Good news for anyone who has paid upward of $5 for one bottle of kombucha: There is a cheaper option. Just as with beer, home-brewed kombucha is having a moment. Proponents of the fizzy stuff maintain it is nothing short of a magical elixir that can cure all ills, while scientific research is more hesitant to jump on the kombucha bandwagon.
Is kombucha consumption a fleeting fad to be ignored, or is the beverage’s popularity well deserved? Let’s get to the bottom of the fermenting barrel to find out whether kombucha is as great as its fans claim, and figure out how to make and utilize your own brew at home.
What is Kombucha?
Kombucha is a fermented tea that has been used around the world for centuries. The drink may have originated in Manchuria in 220 B.C., although its origins are a bit murky. At its simplest, the beverage is made by adding a bacterial culture and yeast to a mixture of tea (most commonly oolong, green, black, or white) and sugar. Some people choose to add fruit or fruit juice for extra flavor. The end result is an acidic beverage packed with B vitamins and antioxidants.
The fermentation process produces not only the beverage so many people enjoy but also what’s called a SCOBY—a “symbiotic culture of bacteria and yeast” (the gelatinous stuff you may find floating in a kombucha bottle). The SCOBY helps ferment the tea into kombucha. The brewing process takes about a week. At the end of it, brewers are left with a slightly sweet, notably tart beverage that, depending on who you ask, may or may not be packed with health benefits.
How to brew kombucha at home
Ready to give kombucha a try? There are all kinds of kombucha recipes for the aspiring home brewer. Recipes vary by flavor and intensity, and the best way to find your preferred kombucha is to experiment with a variety of recipes.
Still, most recipes share the basics. At a minimum, you’ll need the following equipment to get started:
- Tea (either bagged or loose)
- Starter tea (a little bit of kombucha) (optional)
- SCOBY, which you can obtain by:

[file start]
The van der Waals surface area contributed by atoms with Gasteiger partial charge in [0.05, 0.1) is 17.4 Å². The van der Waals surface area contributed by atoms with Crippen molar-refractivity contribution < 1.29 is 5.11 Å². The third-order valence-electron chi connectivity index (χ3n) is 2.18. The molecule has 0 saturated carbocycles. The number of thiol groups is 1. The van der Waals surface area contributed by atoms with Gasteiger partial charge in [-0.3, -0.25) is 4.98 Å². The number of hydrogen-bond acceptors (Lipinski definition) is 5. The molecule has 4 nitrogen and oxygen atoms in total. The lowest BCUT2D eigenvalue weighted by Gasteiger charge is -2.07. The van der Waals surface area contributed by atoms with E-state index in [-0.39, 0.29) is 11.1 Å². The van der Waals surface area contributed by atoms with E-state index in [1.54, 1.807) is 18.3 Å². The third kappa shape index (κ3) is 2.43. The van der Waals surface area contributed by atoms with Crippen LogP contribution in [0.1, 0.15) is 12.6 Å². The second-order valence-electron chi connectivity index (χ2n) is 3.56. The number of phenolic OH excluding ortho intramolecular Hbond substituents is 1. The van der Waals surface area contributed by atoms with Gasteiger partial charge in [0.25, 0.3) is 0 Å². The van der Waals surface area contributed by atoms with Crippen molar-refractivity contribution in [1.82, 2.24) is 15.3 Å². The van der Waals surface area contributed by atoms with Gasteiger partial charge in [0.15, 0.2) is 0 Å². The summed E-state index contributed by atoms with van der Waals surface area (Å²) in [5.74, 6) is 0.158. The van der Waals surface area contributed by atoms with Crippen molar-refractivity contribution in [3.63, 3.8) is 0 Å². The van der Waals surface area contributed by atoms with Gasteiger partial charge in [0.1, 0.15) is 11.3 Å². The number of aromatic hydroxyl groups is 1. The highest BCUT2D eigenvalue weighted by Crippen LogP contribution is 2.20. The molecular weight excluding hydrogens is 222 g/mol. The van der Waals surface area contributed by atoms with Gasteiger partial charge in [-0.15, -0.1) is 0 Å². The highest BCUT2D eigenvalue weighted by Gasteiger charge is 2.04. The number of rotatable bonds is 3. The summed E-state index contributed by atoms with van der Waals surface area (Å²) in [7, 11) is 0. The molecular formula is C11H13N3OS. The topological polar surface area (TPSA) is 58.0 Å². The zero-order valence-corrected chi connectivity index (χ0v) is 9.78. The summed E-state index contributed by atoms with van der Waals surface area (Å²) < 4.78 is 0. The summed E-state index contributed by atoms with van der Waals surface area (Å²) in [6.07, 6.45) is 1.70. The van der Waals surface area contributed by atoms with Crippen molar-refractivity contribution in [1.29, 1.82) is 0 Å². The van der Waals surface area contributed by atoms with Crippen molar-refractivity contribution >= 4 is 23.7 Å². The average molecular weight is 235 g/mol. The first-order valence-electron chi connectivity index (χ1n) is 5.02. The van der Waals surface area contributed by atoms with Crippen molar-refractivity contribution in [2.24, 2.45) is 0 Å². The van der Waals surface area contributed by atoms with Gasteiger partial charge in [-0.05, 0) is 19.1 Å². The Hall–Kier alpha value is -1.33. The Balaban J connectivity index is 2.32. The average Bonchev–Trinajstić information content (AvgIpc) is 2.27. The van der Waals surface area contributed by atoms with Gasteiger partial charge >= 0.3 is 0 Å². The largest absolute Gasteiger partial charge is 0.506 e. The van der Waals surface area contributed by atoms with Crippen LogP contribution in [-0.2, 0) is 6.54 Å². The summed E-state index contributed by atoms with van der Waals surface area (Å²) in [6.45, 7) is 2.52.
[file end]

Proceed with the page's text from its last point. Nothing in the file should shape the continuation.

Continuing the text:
- Purchasing a starter culture (called a “mother”)
- Using one from a friend who has extra from their own home brewing
- Growing your own from scratch using these instructions
- Large glass jars
- Flavorings such as fruit juice, chopped fruit, honey, herbs, spices, or flavored tea (optional)
- Stock pot
- Small funnel
- Smaller glass jars to store the finished product
The kombucha brewing process generally looks something like this (recipe slightly adapted from The Kitchn):
- Mix the tea base: Steep the tea and dissolve the sugar into the tea.
- Transfer the sweetened tea to jars and add a SCOBY to each jar: You may choose to add starter tea during this step.
- Ferment the mixture for seven to 10 days: Taste the kombucha after seven days, and continue to ferment until you achieve a flavor you like. The tea should be mildly sweet and noticeably tart. As soon as you like the taste, you can bottle the kombucha.
- Remove the SCOBY: You may use it to start another batch of kombucha. Store the SCOBY in sweet tea in the refrigerator until you’re ready to use it again. Around every other batch, you’ll be able to separate the original kombucha SCOBY (the “mother”) from the new SCOBY layer (the “baby”) that forms on it. Once you’ve separated them, use the baby to start the next batch of kombucha and compost or share the mother.
- Bottle the finished batch: Use the small funnel to pour the kombucha into the smaller jars. Set aside a little bit of kombucha to use as starter tea for another batch, if desired. This is also the time to add any flavorings.
- Carbonate the kombucha: Allow it to sit at room temperature (make sure it’s not exposed to direct sunlight). After one to three days, move the kombucha to the refrigerator.
(Note: Some recipes suggest transferring the finished kombucha directly to the refrigerator, instead of letting it sit out to carbonate. This results in a less fizzy kombucha).
Health Cure-All or Hoax?
For the most part, kombucha doesn’t seem to pose many health concerns except when consumed in excess or brewed in unsanitary conditions. Either of these circumstances may result in upset stomach, acidosis (when the body contains too much acid), or allergic reactions to mold or bad bacteria that may form in an unsanitary batch.
As with most things, it seems moderation is key. Some people report real health benefits as a result of kombucha consumption, and some don’t. Your best bet is to give it a try (if you’re so inclined) and listen to your body to find out what works for you.
Despite the lack of scientific inquiry into kombucha’s benefits, the beverage has only continued to skyrocket in popularity around the globe, especially in the United States. Earlier this year, some kombucha producers reported annual sales increases of up to 73 percent, and the drink now fills around one-third of Whole Foods’ refrigerated beverage shelf space. Whether or not science has caught up with the trend, it seems kombucha is here to stay.
Continue reading more in detail here
Follow Fix on
Do you make your own kombucha?
Let us know what are your experiences!